Our latest Q&A is with Dr Mario Draper. Mario, a Kent History graduate, is the author of The Belgian Army and Society from Independence to the Great War. He has recently appeared on an episode of the History Hit podcast discussing Operation Barbarossa. Here he discusses military history, teaching, and a recently unearthed family connection to his subject.
What’s your role in the School of History?
I am Lecturer in Modern British and European Military History
What led you to become a historian of Modern Military History?
Probably the people I met along the way. I’ve always had an interest in History but that was only enhanced by the good friends I made during my BA degree (at the University of Kent incidentally) and the mentorship of some excellent academics.
What are you currently researching?
I’m currently researching Europe’s transnational officer corps between 1815 and 1871. In an age of developing nation-states, there were thousands of professional soldiers who still saw themselves as a-national and offered their services to other armies and causes. In identifying these men and mapping their movements, I hope to uncover a network of professional knowledge exchange that helps us better understand how these encounters shaped the nature of 19th century warfare as well as perceptions of nationalism and individual identity.
What’s the best book in your field you’ve read recently?
I’d highly recommend Maartje Abbenhuis’ book An Age of Neutrals: Great Power Politics 1815-1914 (Cambridge University Press, 2014). It really made me reconsider how states could use neutrality to further their ambitions in an age where international law was still in its infancy. Some fascinating case studies in there.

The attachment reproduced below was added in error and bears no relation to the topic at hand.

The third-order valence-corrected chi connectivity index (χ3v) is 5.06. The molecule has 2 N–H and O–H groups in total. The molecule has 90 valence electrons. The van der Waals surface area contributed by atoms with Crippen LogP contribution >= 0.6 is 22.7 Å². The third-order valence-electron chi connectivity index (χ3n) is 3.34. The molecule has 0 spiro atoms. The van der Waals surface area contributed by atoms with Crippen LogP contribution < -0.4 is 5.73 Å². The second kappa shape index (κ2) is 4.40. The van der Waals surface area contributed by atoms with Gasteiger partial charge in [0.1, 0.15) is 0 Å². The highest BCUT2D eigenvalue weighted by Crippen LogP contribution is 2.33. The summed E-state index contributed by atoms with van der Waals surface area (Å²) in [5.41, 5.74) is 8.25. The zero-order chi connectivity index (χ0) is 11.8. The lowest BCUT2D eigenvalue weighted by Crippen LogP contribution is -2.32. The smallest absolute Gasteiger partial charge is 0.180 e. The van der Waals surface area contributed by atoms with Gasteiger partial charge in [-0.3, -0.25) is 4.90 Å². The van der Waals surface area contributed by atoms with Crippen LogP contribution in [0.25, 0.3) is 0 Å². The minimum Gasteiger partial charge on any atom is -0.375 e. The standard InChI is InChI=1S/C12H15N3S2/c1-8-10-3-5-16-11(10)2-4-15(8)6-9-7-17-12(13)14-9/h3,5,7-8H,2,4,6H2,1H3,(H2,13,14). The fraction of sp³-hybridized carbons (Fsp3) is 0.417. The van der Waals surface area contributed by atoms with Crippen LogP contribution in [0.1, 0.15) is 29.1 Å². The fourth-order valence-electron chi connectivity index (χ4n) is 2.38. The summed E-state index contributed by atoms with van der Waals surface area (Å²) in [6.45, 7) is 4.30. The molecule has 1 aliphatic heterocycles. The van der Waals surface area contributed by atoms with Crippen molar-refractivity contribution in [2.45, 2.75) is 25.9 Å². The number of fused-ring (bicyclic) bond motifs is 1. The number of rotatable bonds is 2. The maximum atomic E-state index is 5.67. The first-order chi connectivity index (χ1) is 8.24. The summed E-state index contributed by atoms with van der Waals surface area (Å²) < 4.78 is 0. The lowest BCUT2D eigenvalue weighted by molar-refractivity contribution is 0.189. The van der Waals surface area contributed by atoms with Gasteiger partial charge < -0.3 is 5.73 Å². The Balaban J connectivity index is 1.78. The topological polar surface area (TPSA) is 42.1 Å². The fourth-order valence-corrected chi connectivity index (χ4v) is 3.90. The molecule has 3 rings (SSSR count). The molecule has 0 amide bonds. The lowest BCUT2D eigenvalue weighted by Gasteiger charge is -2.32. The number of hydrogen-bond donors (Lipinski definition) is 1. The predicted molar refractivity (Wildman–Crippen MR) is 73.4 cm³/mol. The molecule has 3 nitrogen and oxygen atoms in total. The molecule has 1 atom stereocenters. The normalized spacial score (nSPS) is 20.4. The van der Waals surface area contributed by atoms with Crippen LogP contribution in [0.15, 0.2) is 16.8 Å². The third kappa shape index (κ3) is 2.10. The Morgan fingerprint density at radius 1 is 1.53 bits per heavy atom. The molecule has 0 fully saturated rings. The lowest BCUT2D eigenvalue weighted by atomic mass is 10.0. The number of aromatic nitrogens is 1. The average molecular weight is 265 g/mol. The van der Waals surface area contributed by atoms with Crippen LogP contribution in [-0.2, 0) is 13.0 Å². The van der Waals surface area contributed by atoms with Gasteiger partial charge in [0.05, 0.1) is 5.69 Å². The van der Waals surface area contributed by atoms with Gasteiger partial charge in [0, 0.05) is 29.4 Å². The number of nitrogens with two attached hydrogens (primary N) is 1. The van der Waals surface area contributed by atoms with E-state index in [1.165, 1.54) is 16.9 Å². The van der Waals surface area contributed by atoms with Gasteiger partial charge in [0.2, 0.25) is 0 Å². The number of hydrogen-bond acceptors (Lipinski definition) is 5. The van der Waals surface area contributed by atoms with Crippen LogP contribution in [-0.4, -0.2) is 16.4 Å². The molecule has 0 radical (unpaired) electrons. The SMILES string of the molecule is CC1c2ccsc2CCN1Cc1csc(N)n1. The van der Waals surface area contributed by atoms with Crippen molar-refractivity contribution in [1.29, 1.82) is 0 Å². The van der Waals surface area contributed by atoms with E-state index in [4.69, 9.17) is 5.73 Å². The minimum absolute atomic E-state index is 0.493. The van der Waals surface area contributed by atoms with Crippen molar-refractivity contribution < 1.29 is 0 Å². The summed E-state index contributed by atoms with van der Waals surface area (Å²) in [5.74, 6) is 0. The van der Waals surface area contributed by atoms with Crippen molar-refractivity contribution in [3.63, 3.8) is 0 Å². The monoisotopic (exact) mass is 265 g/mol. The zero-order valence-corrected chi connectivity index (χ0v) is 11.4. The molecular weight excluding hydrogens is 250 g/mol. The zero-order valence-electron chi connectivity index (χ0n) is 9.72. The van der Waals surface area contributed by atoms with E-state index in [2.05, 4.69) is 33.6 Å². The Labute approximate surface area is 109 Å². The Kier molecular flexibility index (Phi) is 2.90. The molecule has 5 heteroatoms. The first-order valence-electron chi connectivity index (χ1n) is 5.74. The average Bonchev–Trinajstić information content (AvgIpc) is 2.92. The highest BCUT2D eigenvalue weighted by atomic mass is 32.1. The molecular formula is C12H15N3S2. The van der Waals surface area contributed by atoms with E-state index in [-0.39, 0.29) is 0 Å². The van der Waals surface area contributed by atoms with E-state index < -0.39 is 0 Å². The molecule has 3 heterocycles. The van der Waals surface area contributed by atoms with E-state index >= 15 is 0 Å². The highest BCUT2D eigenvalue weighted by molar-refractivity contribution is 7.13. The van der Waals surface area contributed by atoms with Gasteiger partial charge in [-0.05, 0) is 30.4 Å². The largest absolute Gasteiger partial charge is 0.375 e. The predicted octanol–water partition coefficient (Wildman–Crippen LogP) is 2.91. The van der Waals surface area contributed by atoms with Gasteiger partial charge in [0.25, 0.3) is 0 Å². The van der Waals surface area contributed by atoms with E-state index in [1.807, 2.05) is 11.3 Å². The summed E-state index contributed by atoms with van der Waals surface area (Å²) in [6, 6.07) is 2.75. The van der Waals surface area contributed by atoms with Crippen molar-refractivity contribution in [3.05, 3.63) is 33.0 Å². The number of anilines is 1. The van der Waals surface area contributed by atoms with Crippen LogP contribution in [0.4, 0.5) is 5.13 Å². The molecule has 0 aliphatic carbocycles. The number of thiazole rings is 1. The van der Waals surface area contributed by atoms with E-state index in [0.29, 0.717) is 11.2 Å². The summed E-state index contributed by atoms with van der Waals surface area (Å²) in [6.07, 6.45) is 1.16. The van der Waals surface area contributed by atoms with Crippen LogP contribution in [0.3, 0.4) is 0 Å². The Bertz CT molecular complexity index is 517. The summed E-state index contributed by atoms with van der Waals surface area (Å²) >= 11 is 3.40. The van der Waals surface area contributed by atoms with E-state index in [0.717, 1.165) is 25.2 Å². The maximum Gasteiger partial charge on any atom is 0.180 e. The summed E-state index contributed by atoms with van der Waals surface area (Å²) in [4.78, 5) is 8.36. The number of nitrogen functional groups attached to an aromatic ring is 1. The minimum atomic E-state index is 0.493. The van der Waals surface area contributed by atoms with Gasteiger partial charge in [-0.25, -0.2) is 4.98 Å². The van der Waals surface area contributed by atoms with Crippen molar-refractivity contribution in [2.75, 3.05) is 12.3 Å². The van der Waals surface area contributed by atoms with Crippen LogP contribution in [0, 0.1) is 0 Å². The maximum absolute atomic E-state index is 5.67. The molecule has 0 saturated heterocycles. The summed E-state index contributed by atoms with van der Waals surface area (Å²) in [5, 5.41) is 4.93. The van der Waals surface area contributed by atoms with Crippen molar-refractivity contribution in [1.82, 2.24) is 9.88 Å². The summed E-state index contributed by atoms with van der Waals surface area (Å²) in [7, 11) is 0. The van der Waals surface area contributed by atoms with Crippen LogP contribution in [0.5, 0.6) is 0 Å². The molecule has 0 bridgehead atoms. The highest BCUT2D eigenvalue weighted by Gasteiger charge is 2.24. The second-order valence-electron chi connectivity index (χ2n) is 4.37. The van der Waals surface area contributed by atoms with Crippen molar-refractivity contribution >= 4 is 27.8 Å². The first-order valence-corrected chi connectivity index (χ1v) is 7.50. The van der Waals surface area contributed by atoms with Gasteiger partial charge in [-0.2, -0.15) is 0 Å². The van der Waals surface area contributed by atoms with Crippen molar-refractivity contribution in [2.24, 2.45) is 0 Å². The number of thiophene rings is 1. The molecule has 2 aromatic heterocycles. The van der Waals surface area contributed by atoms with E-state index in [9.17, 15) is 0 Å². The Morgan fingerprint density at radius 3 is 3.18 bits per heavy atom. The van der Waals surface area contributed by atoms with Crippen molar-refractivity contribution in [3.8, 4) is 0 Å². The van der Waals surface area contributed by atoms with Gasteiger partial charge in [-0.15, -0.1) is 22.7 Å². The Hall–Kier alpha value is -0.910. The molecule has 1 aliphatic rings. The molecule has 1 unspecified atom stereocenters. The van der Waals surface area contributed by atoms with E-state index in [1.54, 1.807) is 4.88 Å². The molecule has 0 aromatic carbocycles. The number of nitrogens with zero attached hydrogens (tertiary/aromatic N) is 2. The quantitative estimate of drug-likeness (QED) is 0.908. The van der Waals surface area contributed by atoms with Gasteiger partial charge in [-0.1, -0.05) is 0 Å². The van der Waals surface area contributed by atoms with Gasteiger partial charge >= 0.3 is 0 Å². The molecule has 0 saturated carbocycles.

What’s the most common misconception about your field?
Military History is often associated with a study of battles, equipment and ‘great’ commanders. This, however, is a hangover of the popular history that proliferates the shelves and TV channels rather than the research we carry out at universities. While the former certainly have their place in attracting people to the subject, military history offers much more. It is a window into societies and cultures, whose true inner workings are so frequently brought to the fore under the immense stresses of war. We can learn a lot about people during times of peace, but arguably their actions and responses to the crisis of war can be even more revealing.
What advice would you give a budding historian?
Follow your passion. The key is to find a subject that will stimulate and inspire you to go the extra mile in your research, to keep asking those questions. Never be satisfied with the answer you’re presented with.
What’s your favourite module to teach?
Probably the second-year module Armies at War, 1914-1918. This is a comparative course that invites students to analyse the effects of the Great War on the inner workings of all the major combatants, which usually sparks some interesting debates – particularly concerning war crimes and atrocities.
What’s the best part about being a member of the University of Kent’s School of History?
The best part for me is the people. I know it’s cliché but we have a fantastic team of professional services staff, academics, and students who come together to make this place what it is.
If you could have dinner with one person from the past, who would it be?
I’ve recently discovered what happened to my Great Grandfather during the Great War. He served in the 15th/17th West Yorks, who accidentally found themselves cut off during the German Spring Offensive in 1918 but held out for 36 hours near a French village called Moyenville. He was wounded, captured, and interned in Germany and Switzerland before returning home. Having never met the man, I’d be intrigued to hear more about his ‘day-of-days’.
To hear more from Mario, you can follow him on Twitter: @mario_draper.